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©KAUST 2023; Eliza Mkhitaryan

Instrumental impact

Leading a group of amateur musicians provides unexpected lessons for life in the lab.

Andika Perbawa’s expertise with two unusual instruments has helped shape his time at KAUST.

In the lab, Perbawa uses a custom-made instrument that he redesigned to study the interaction of porous rock with CO2. This postdoc project, conducted in the labs of Volker Vahrenkamp in the Ali I. Naimi Petroleum Research Center, aims to establish how captured carbon emissions will behave once injected underground for long-term geological storage and residual-oil recovery.

Andika Perbawa uses a custom-designed instrument to study porous rock’s interaction with CO2, crucial to understanding geological storage of captured carbon emissions and residual-oil recovery. ©KAUST 2023; Eliza Mkhitaryan

Outside the lab, Perbawa’s interests lie in an instrument of a different kind: the angklung. The angklung is a traditional musical instrument of Indonesia that consists of bamboo tubes hung within a frame. When the instrument is shaken, the notes ring out; short tubes produce the high notes and long tubes provide the lows. Perbawa conducts KAUST’s ensemble of angklung players.

“There are surprising overlaps between Perbawa’s research and musical pursuits,” he says. Not least the role of creative thinking.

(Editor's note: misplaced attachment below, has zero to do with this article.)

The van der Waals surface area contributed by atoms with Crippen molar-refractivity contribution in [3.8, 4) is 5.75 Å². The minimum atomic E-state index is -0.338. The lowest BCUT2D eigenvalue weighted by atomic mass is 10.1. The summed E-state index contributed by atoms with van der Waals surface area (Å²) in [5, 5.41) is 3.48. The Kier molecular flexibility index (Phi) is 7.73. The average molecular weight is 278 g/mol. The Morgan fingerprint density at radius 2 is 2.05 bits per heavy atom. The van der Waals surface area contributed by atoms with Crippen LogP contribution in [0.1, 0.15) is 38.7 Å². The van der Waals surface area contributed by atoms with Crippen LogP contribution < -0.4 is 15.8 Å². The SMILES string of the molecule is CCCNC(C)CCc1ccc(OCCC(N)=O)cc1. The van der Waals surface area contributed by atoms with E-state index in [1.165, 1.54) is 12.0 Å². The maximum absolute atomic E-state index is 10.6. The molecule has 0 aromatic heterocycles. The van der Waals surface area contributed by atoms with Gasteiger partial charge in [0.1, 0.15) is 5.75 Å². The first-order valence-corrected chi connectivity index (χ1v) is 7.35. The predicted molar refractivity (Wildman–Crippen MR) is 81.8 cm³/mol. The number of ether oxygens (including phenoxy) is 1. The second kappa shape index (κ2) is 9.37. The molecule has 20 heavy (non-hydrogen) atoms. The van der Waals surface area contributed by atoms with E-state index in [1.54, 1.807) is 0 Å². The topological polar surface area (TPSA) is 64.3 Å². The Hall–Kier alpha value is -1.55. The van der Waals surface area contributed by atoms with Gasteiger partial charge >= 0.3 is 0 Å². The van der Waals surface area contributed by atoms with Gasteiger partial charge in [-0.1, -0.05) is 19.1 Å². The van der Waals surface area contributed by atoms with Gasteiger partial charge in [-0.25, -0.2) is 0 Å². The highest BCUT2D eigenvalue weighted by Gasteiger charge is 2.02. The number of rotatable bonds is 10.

“Music is always about creativity,” he says. As well as traditional Indonesian songs, the group plays well-known rock and pop tunes. “Playing Bohemian Rhapsody was our most memorable performance,” he says. “It took us about six months to practice, but I’m so proud of the result and all our musicians.”

“Stimulating the creative part of the brain can pay off in the lab,” Perbawa says. The research instrument at the heart of his work, called the triaxial frame, is a large device used to test strength. To get answers to the type of research questions that the team is asking required some outside-the-box thinking. “We customized the device, enabling it to inject CO2 into the rock and to run the experiment at high temperature and pressure to emulate subsurface conditions,” he says.

Word of the unique experimental instrument and the team’s expertise has spread, resulting in collaborative research projects with other universities in the region, as well as with Saudi Aramco.

As one of the creative leads behind the customization of the unique instrument, Perbawa is one of just a few people who know how to operate it successfully. His recent research has explored how injected CO2 would interact with Saudi Arabia’s carbonate rock aquifers, a promising geology type for captured carbon sequestration. “As well as running experiments, I am also teaching new students and postdocs how to work with this machine,” he says.

Outside the lab, Andika Perbawa conducts KAUST’s angklung ensemble. The anklung is a traditional Indonesian instrument. He believes that the role of creative thinking is crucial both in research and in music. ©KAUST 2023

Again, Perbawa’s experience conducting the diverse group of players in the angklung ensemble has had a direct crossover to his lab work. “When I am leading the group, I try to find a way to make each person understand what I’m saying,” he says. “I have learned how to earn people’s trust.”

“With his experimental skills and deep understanding of the highly complex triaxial frame, Andika has been a key contributor to the subsurface CO2 sequestration projects we are tackling in my group,” Vahrenkamp says. “Unknown to me, he brought another skill to the table when he joined: he recruited a large part of the team — Indonesian or not — to play in the angklung orchestra. It is a great joy for me to listen to the orchestra and a big contribution to the good spirit in the team.”